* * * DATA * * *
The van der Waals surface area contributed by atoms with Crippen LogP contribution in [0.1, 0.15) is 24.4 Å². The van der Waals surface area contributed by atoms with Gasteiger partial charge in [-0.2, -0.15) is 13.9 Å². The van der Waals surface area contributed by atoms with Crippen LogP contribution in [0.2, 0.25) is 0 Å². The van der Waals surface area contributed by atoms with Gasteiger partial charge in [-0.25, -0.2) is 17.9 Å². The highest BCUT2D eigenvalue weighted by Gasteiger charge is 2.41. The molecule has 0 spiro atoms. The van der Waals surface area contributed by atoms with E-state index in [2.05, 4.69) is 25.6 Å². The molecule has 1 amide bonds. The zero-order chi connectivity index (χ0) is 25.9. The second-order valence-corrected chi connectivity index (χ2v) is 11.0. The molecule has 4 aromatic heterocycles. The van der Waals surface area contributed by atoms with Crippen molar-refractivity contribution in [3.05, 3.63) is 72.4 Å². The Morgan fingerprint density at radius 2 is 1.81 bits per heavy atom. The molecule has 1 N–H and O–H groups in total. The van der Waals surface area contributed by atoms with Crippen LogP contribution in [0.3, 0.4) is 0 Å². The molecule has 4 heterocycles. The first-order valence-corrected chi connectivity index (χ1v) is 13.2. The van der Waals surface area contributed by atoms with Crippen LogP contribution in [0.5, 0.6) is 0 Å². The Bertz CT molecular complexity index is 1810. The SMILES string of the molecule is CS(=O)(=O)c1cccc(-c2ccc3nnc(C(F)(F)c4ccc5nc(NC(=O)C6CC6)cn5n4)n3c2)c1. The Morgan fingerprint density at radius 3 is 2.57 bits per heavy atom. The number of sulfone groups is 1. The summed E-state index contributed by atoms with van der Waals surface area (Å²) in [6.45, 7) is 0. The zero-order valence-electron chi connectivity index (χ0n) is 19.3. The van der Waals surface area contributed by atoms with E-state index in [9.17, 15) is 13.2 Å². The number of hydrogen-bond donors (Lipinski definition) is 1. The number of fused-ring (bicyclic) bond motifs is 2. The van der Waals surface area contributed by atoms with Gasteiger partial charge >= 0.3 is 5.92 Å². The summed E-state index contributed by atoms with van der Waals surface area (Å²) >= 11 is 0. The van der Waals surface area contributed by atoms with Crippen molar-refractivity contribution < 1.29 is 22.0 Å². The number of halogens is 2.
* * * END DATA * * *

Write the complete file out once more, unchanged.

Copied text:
The van der Waals surface area contributed by atoms with Crippen LogP contribution in [0.1, 0.15) is 24.4 Å². The van der Waals surface area contributed by atoms with Gasteiger partial charge in [-0.2, -0.15) is 13.9 Å². The van der Waals surface area contributed by atoms with Crippen LogP contribution in [0.2, 0.25) is 0 Å². The van der Waals surface area contributed by atoms with Gasteiger partial charge in [-0.25, -0.2) is 17.9 Å². The highest BCUT2D eigenvalue weighted by Gasteiger charge is 2.41. The molecule has 0 spiro atoms. The van der Waals surface area contributed by atoms with E-state index in [2.05, 4.69) is 25.6 Å². The molecule has 1 amide bonds. The zero-order chi connectivity index (χ0) is 25.9. The second-order valence-corrected chi connectivity index (χ2v) is 11.0. The molecule has 4 aromatic heterocycles. The van der Waals surface area contributed by atoms with Crippen molar-refractivity contribution in [3.05, 3.63) is 72.4 Å². The Morgan fingerprint density at radius 2 is 1.81 bits per heavy atom. The molecule has 1 N–H and O–H groups in total. The van der Waals surface area contributed by atoms with Crippen LogP contribution in [0.3, 0.4) is 0 Å². The molecule has 4 heterocycles. The first-order valence-corrected chi connectivity index (χ1v) is 13.2. The van der Waals surface area contributed by atoms with Crippen LogP contribution in [0.5, 0.6) is 0 Å². The Bertz CT molecular complexity index is 1810. The SMILES string of the molecule is CS(=O)(=O)c1cccc(-c2ccc3nnc(C(F)(F)c4ccc5nc(NC(=O)C6CC6)cn5n4)n3c2)c1. The Morgan fingerprint density at radius 3 is 2.57 bits per heavy atom. The number of sulfone groups is 1. The summed E-state index contributed by atoms with van der Waals surface area (Å²) in [6.45, 7) is 0. The zero-order valence-electron chi connectivity index (χ0n) is 19.3. The van der Waals surface area contributed by atoms with E-state index in [9.17, 15) is 13.2 Å². The number of hydrogen-bond donors (Lipinski definition) is 1. The number of fused-ring (bicyclic) bond motifs is 2. The van der Waals surface area contributed by atoms with Gasteiger partial charge >= 0.3 is 5.92 Å². The summed E-state index contributed by atoms with van der Waals surface area (Å²) >= 11 is 0. The van der Waals surface area contributed by atoms with Crippen molar-refractivity contribution < 1.29 is 22.0 Å². The number of halogens is 2.